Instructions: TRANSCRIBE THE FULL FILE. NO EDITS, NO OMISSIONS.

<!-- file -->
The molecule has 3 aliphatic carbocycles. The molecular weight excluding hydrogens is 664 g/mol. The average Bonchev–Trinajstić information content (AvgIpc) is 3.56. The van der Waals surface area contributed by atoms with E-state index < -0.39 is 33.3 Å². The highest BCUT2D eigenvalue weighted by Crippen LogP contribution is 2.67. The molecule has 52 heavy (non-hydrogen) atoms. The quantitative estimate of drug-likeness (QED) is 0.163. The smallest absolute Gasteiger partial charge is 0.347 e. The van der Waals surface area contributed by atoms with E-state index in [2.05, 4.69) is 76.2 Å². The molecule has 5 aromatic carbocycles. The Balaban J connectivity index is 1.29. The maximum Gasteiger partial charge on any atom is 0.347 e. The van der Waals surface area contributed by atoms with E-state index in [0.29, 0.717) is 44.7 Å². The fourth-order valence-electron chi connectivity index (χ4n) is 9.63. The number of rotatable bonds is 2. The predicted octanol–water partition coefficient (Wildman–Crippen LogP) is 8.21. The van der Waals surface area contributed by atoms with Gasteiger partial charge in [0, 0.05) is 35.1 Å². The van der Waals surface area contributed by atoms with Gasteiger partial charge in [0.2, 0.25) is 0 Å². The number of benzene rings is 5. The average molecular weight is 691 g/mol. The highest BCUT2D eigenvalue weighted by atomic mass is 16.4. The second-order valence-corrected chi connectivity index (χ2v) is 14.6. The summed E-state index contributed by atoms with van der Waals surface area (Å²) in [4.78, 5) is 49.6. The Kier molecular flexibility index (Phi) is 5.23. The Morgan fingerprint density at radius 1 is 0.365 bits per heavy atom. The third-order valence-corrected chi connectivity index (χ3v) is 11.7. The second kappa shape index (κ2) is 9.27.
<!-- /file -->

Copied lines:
The molecule has 3 aliphatic carbocycles. The molecular weight excluding hydrogens is 664 g/mol. The average Bonchev–Trinajstić information content (AvgIpc) is 3.56. The van der Waals surface area contributed by atoms with E-state index < -0.39 is 33.3 Å². The highest BCUT2D eigenvalue weighted by Crippen LogP contribution is 2.67. The molecule has 52 heavy (non-hydrogen) atoms. The quantitative estimate of drug-likeness (QED) is 0.163. The smallest absolute Gasteiger partial charge is 0.347 e. The van der Waals surface area contributed by atoms with E-state index in [2.05, 4.69) is 76.2 Å². The molecule has 5 aromatic carbocycles. The Balaban J connectivity index is 1.29. The maximum Gasteiger partial charge on any atom is 0.347 e. The van der Waals surface area contributed by atoms with E-state index in [0.29, 0.717) is 44.7 Å². The fourth-order valence-electron chi connectivity index (χ4n) is 9.63. The number of rotatable bonds is 2. The predicted octanol–water partition coefficient (Wildman–Crippen LogP) is 8.21. The van der Waals surface area contributed by atoms with Gasteiger partial charge in [0, 0.05) is 35.1 Å². The van der Waals surface area contributed by atoms with Gasteiger partial charge in [0.2, 0.25) is 0 Å². The number of benzene rings is 5. The average molecular weight is 691 g/mol. The highest BCUT2D eigenvalue weighted by atomic mass is 16.4. The second-order valence-corrected chi connectivity index (χ2v) is 14.6. The summed E-state index contributed by atoms with van der Waals surface area (Å²) in [4.78, 5) is 49.6. The Kier molecular flexibility index (Phi) is 5.23. The Morgan fingerprint density at radius 1 is 0.365 bits per heavy atom. The third-order valence-corrected chi connectivity index (χ3v) is 11.7. The second kappa shape index (κ2) is 9.27.